{smcl}
{hline}
help for {cmd:bmjcip}{right:(Roger Newson)}
{hline}
{title:Format confidence intervals and P-values for medical journals}
{p 8 21 2}
{cmd:bmjcip} {it:estvarname} {it:ciminvarname} {it:cimaxvarname} [ {it:pvarname} ] [ , {cmdab:cf:ormat(}{it:%fmt}{cmd:)} ]
{pstd}
where {it:estvarname}, {it:ciminvarname}, {it:cimaxvarname} and {it:pvarname} are numeric {help varname:variable names},
and {it:%fmt} is a numeric {help format:display format}.
{title:Description}
{pstd}
{cmd:bmjcip} reformats a list of numeric variables,
containing estimates, confidence limits and (optionally) {it:P}-values,
to string variables, containing the same values formatted for presentation in medical journals.
The new string variables replace the old numeric variables,
and have the same names, variable labels, and positions in the dataset.
{cmd:bmjcip} is usually used in output datasets (or resultssets) produced by the {helpb parmest} package,
and the reformatted string variables are later output using the {helpb listtex} package
for input to Microsoft Word.
It requires the {helpb sdecode} package in order to work.
The {helpb sdecode}, {helpb parmest} and {helpb listtex} packages can all be downloaded from {help ssc:SSC}.
{title:Options}
{p 4 8 2}
{cmd:cformat(}{it:%fmt}{cmd:)} specifies a {help format:display format},
used for the estimates and confidence limits.
However, {cmd:bmjcip} also adds parentheses and commas to the confidence limits,
as expected by medical journals.
The {it:P}-value is formatted using a separate rule,
not corresponding exactly to any Stata {help format:display format}.
(See {hi:Remarks} below.)
{title:Remarks}
{pstd}
Guidelines for presentation of confidence intervals in medical journals is given in Altman {it:et al.} (2000).
The name {cmd:bmjcip} was chosen because these guidelines were written originally
for the British Medical Journal (BMJ) group of journals.
{pstd}
The presentation of {it:P}-values is still subject to some controversy, even among statisticians.
However, {cmd:bmjcip} presents a {it:P}-value of 1 as 1.0,
a {it:P}-value less than 1 and no less than .00001 as a left-justified decimal number
with no zero before the decimal point,
and a {it:P}-value below 0.00001 and greater than 0 in the format {it:x.y}x10-{it:z}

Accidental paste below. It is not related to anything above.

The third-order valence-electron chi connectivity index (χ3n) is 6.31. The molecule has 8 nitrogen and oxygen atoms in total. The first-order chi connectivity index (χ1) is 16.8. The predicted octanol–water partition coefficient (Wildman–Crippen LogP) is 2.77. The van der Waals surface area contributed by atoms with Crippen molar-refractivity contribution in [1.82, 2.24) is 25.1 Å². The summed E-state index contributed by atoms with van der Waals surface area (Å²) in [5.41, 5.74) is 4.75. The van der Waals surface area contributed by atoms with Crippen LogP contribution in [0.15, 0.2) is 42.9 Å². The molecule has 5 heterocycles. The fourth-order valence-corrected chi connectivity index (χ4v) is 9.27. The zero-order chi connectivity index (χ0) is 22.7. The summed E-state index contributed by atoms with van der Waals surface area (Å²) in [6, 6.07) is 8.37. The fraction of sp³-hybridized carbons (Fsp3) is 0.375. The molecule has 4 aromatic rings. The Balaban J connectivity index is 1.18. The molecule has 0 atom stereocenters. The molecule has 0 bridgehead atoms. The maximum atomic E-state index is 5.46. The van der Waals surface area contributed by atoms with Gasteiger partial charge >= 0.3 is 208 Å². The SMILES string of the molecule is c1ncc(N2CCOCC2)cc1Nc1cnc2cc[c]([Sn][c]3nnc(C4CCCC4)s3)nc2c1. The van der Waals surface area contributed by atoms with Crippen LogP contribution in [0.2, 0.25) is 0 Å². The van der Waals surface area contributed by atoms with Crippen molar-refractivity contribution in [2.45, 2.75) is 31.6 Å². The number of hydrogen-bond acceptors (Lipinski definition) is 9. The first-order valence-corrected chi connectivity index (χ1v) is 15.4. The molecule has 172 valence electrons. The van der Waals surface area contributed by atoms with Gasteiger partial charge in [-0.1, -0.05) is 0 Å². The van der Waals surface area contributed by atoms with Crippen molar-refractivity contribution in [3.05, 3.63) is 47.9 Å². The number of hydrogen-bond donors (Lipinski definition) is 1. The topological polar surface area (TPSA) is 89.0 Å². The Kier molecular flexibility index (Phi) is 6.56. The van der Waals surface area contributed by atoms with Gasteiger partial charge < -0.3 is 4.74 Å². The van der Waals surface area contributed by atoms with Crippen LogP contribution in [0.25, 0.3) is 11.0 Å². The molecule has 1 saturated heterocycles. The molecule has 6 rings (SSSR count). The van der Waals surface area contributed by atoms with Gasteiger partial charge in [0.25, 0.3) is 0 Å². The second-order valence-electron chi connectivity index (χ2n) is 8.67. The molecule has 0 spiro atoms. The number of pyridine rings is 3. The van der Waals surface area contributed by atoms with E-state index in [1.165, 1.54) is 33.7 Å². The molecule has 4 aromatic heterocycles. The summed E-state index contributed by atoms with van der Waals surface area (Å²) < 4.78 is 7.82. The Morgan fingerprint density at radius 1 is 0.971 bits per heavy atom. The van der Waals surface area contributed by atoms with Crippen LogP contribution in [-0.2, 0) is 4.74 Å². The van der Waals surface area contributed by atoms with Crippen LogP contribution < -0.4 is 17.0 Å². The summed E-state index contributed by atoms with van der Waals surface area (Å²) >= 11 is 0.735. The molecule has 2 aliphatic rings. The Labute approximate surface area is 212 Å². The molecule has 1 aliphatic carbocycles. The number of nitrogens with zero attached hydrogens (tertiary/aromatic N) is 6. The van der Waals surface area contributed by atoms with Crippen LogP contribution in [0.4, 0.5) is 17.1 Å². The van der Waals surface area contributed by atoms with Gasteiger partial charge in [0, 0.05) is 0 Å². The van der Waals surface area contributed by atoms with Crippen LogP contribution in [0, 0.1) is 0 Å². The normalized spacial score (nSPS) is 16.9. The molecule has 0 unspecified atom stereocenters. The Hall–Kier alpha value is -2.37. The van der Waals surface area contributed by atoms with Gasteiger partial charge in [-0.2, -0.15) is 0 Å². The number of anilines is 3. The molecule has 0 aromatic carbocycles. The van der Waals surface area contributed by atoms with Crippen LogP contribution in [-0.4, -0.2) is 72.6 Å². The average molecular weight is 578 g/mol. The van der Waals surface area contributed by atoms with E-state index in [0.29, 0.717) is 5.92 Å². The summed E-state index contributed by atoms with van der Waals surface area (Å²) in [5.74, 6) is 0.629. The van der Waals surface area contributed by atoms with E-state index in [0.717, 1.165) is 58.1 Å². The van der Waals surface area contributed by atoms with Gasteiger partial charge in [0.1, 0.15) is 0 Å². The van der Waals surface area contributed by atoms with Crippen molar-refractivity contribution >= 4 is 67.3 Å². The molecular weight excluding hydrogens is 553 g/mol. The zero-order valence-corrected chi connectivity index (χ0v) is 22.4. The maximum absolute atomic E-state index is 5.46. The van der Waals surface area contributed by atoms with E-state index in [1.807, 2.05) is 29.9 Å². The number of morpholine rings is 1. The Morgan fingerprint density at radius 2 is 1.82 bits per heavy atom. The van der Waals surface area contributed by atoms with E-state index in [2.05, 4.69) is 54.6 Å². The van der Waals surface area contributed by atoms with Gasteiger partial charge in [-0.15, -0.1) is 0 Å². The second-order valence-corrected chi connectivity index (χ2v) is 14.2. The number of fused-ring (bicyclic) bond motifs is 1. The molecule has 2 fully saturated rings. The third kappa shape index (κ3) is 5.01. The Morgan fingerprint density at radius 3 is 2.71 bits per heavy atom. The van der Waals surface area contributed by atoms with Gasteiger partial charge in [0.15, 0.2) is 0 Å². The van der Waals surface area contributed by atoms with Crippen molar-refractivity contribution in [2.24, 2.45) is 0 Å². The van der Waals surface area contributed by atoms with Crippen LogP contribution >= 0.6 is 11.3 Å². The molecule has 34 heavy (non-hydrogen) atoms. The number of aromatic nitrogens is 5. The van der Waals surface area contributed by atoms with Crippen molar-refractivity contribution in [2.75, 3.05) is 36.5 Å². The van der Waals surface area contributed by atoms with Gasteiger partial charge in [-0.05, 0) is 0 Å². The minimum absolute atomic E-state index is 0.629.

(where {it:x} and {it:y} are digits and {it:z} is an integer),
and a {it:P}-value of 0 as 0.
Note that, if the {it:P}-values are output by {helpb listtex} and converted into Microsoft Word tables,
then the user must convert each "-{it:z}" to a superscript by hand.
{pstd}
If the user wishes to keep the original numeric variables,
then the user may use {helpb clonevar} to make new numeric variables that are copies of the original variables,
and then reformat these to string variables using {cmd:bmjcip}.
{pstd}
{cmd:bmjcip} is not a satisfactory long-term solution to the problem
of formatting confidence intervals and {it:P}-values.
However, most medical sector scientists want to publish tables in the BMJ and other medical periodicals
without waiting for such a solution.
{title:Examples}
{p 8 12 2}{cmd:. bmjcip estimate min95 max95 p}{p_end}
{p 8 12 2}{cmd:. bmjcip estimate min95 max95 p, cformat(%10.3f)}{p_end}
{p 8 12 2}{cmd:. bmjcip estimate min95 max95, cf(%10.1f)}{p_end}
{title:Author}
{pstd}
Roger Newson, National Heart and Lung Institute, Imperial College London, UK.{break}
Email: {browse "mailto:r.newson@imperial.ac.uk":r.newson@imperial.ac.uk}
{title:References}
{phang}
Altman, D. G., D. Machin, T. N Bryant and M. J Gardner.
2000.
{it:Statistics with Confidence}.
2nd ed.
London, UK: British Medical Journal.
{title:Also see}
{p 4 13 2}
{bind: }Manual: {hi:[D] destring}, {hi:[D] clonevar}, {hi:[D] format}
{p_end}
{p 4 13 2}
On-line: help for {helpb tostring}, {helpb destring}, {helpb clonevar}, {helpb format}{break}
help for {helpb sdecode}, {helpb parmest}, {helpb listtex} if installed
{p_end}